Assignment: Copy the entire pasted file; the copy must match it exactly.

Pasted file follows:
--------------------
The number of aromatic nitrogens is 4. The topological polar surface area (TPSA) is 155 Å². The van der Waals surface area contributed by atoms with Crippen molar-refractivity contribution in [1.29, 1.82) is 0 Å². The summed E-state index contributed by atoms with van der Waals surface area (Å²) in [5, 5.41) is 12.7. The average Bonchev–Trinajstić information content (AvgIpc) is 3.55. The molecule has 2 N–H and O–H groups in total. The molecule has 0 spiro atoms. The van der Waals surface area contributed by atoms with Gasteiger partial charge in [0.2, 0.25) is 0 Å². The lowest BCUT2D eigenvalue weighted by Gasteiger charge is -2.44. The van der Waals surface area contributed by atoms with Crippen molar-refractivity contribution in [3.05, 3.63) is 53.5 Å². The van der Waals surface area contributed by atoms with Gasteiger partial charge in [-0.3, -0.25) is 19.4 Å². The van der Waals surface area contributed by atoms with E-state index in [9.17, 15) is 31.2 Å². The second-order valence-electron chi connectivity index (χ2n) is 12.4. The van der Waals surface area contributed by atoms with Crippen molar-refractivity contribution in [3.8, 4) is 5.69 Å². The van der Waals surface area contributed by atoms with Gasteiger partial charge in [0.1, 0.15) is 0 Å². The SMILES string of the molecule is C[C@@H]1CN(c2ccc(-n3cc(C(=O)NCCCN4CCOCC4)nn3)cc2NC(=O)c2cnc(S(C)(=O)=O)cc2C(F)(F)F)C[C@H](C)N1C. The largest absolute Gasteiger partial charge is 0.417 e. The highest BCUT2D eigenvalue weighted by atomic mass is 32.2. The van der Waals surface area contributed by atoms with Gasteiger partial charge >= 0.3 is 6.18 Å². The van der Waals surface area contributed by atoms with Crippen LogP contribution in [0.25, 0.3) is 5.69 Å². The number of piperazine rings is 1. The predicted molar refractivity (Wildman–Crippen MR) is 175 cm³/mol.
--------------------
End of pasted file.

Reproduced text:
The number of aromatic nitrogens is 4. The topological polar surface area (TPSA) is 155 Å². The van der Waals surface area contributed by atoms with Crippen molar-refractivity contribution in [1.29, 1.82) is 0 Å². The summed E-state index contributed by atoms with van der Waals surface area (Å²) in [5, 5.41) is 12.7. The average Bonchev–Trinajstić information content (AvgIpc) is 3.55. The molecule has 2 N–H and O–H groups in total. The molecule has 0 spiro atoms. The van der Waals surface area contributed by atoms with Gasteiger partial charge in [0.2, 0.25) is 0 Å². The lowest BCUT2D eigenvalue weighted by Gasteiger charge is -2.44. The van der Waals surface area contributed by atoms with Crippen molar-refractivity contribution in [3.05, 3.63) is 53.5 Å². The van der Waals surface area contributed by atoms with Gasteiger partial charge in [-0.3, -0.25) is 19.4 Å². The van der Waals surface area contributed by atoms with E-state index in [9.17, 15) is 31.2 Å². The second-order valence-electron chi connectivity index (χ2n) is 12.4. The van der Waals surface area contributed by atoms with Crippen molar-refractivity contribution in [3.8, 4) is 5.69 Å². The van der Waals surface area contributed by atoms with Gasteiger partial charge in [0.1, 0.15) is 0 Å². The SMILES string of the molecule is C[C@@H]1CN(c2ccc(-n3cc(C(=O)NCCCN4CCOCC4)nn3)cc2NC(=O)c2cnc(S(C)(=O)=O)cc2C(F)(F)F)C[C@H](C)N1C. The largest absolute Gasteiger partial charge is 0.417 e. The highest BCUT2D eigenvalue weighted by atomic mass is 32.2. The van der Waals surface area contributed by atoms with Gasteiger partial charge >= 0.3 is 6.18 Å². The van der Waals surface area contributed by atoms with Crippen LogP contribution in [0.25, 0.3) is 5.69 Å². The number of piperazine rings is 1. The predicted molar refractivity (Wildman–Crippen MR) is 175 cm³/mol.